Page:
The town of Brunswick, founded in 1726, was the first permanent European settlement in what is now southeastern North Carolina. However, the story of this region has a more distant starting point. The region was initially home to the Cape Fear Indians, a group associated with the eastern Siouan tribes of North Carolina, possibly the Waccamaw. Five villages were known to have existed in 1715; the only one listed by name was Necoes located roughly where Town Creek enters the Cape Fear River in modern Brunswick County. Despite increasing tension and conflict with European settlers during the late 1600s and earlier 1700s, Cape Fear Indians served as scouts for the colonists during the Tuscarora War, but during the subsequent war in 1715, some of the Cape Fear Indians were driven from the region by a force led by Col. Maurice Moore. Little was left of the Cape Fear Indians by 1730 and no mention is made of them after 1808.
Permanent settlement did not come to the Cape Fear until 1726. Colonial governor George Burrington, seeking to promote growth in the area, issued land grants totaling nearly 9,000 acres in the Lower Cape Fear to a powerful group from the Goose Creek region of South Carolina, lead by Maurice Moore and his brothers Roger, Nathaniel and James. Other prominent names in the group included Allen, Porter, Moseley and Swann; all of these families were related by marriage, and were soon known simply as “the Family.” By 1725 Maurice Moore had "appropriated and laid out a certain Parcel of Land, containing Three Hundred and Twenty Acres, on the Southwest side of Cape Fear, for a Town," located approximately 18 miles from the mouth of the Cape Fear River. He named the new town Brunswick, in honor of the royal family. "The Family" quickly dominated the early landholding along the river, and in 1729 Brunswick was made the seat of New Hanover Precinct, encompassing what are roughly today New Hanover, Brunswick, Pender, Columbus, Duplin, and part of Onslow County. Around 1731, Port Brunswick was named port of entry for southeastern North Carolina.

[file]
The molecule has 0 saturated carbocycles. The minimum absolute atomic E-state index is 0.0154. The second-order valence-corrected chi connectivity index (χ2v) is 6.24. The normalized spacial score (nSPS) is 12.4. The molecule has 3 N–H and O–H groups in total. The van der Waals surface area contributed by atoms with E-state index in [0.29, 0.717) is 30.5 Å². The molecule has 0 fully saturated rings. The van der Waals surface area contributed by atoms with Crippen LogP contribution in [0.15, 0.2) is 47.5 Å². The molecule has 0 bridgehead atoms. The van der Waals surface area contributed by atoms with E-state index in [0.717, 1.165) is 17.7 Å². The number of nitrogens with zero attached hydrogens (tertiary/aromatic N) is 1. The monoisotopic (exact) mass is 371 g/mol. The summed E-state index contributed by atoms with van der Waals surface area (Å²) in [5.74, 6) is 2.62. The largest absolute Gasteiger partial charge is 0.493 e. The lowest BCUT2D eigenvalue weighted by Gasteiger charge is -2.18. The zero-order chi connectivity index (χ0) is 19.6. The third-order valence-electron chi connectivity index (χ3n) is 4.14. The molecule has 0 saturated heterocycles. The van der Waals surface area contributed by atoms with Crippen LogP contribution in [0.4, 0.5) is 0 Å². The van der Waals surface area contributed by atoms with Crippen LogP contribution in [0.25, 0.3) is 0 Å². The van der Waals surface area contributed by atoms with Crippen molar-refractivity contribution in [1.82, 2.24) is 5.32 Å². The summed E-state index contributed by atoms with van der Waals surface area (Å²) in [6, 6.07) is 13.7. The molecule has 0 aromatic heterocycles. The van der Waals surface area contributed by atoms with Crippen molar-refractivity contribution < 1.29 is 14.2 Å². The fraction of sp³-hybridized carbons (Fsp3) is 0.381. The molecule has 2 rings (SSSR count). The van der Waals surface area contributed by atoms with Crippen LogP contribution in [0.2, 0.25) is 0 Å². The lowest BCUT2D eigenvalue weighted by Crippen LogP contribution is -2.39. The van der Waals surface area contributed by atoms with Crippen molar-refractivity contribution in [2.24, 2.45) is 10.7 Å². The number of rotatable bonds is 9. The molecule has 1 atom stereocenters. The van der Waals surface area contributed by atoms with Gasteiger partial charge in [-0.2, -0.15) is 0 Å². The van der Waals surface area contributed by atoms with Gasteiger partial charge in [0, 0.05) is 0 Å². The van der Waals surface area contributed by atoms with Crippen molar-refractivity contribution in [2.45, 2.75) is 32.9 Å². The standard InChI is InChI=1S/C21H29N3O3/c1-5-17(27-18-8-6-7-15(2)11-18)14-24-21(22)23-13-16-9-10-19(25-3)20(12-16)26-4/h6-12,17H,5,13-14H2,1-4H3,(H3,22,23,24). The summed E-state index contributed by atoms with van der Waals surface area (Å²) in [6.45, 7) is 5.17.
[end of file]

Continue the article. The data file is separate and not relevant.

The growing power and influence of the Family soon brought them into conflict with Governor Burrington and his successor Gabriel Johnston. Wilmington was founded in 1733 at the confluence of the Northeast Cape Fear River and the Main Branch, better protected from storms and hostile attack than Brunswick. Wilmington rapidly begin to outpace its downstream rival as a center of commerce. Governor Johnston, seeking to further hinder Brunswick and the Family, moved the county seat to Wilmington in 1740. Despite the loss of business and regional influence Brunswick continued to serve as a major port for the province of North Carolina as part of Port Brunswick, comprising both Brunswick and Wilmington. All vessels plying the waters of the Cape Fear River were required to stop first at Brunswick to pay customs duties, because the collector’s office was located at the town. Smaller vessels often proceeded up-river to Wilmington or directly to plantation docks, while the larger ships had to load and unload at Brunswick. This was because of “the Flats,” a large mud shoal formed where Town Creeks empties into the Cape Fear. Brunswick continued to serve as a port, and de facto colonial capital, with Royal Governors Author Dobbs and William Tyron residing at what is now called Russellborough.
During the later stages of King George’s War, 1744-1748, the town was raided by Spanish privateers. Many people who fled chose not to return. More harm was done in May, 1761 and September, 1769 when powerful hurricanes struck, severely damaging the town. In March of 1764 Brunswick was made the seat of the newly formed Brunswick County. Starting in November 1765 and continuing until February 1766 Port Brunswick was the center of the Stamp Act Resistance. This marked the first successful armed resistance to British authority in America. Brunswick continued to decline heading into the American Revolution. In March, 1776 Brunswick was partially burned by Col. John Collett of the British Army, and again in May by General Lord Cornwallis. The town never recovered from these blows to the point that by the 1820s only the port facilities were in operation. By the 1840s Brunswick was a ghost town in all but name; Wilmington had fully taken over its role as primary port for the State of North Carolina.